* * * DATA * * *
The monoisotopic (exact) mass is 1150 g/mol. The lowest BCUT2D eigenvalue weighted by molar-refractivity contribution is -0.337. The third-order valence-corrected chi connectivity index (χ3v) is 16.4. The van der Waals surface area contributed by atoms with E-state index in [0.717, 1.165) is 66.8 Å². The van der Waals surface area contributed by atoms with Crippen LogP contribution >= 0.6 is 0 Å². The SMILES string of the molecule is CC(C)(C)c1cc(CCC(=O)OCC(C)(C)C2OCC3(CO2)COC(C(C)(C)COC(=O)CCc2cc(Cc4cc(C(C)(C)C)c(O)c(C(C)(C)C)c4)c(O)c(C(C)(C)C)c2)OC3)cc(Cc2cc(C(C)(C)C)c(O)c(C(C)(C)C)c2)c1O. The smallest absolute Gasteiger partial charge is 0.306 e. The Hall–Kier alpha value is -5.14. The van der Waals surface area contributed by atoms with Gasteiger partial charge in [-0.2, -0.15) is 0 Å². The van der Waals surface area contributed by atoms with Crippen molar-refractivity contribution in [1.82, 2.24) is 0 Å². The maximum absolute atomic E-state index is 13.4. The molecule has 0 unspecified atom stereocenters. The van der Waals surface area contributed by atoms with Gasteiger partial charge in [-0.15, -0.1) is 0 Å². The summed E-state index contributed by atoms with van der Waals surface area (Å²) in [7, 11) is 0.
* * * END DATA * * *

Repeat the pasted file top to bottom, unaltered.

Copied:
The monoisotopic (exact) mass is 1150 g/mol. The lowest BCUT2D eigenvalue weighted by molar-refractivity contribution is -0.337. The third-order valence-corrected chi connectivity index (χ3v) is 16.4. The van der Waals surface area contributed by atoms with E-state index in [0.717, 1.165) is 66.8 Å². The van der Waals surface area contributed by atoms with Crippen LogP contribution >= 0.6 is 0 Å². The SMILES string of the molecule is CC(C)(C)c1cc(CCC(=O)OCC(C)(C)C2OCC3(CO2)COC(C(C)(C)COC(=O)CCc2cc(Cc4cc(C(C)(C)C)c(O)c(C(C)(C)C)c4)c(O)c(C(C)(C)C)c2)OC3)cc(Cc2cc(C(C)(C)C)c(O)c(C(C)(C)C)c2)c1O. The smallest absolute Gasteiger partial charge is 0.306 e. The Hall–Kier alpha value is -5.14. The van der Waals surface area contributed by atoms with Gasteiger partial charge in [-0.2, -0.15) is 0 Å². The van der Waals surface area contributed by atoms with Crippen molar-refractivity contribution in [1.82, 2.24) is 0 Å². The maximum absolute atomic E-state index is 13.4. The molecule has 0 unspecified atom stereocenters. The van der Waals surface area contributed by atoms with Gasteiger partial charge in [-0.15, -0.1) is 0 Å². The summed E-state index contributed by atoms with van der Waals surface area (Å²) in [7, 11) is 0.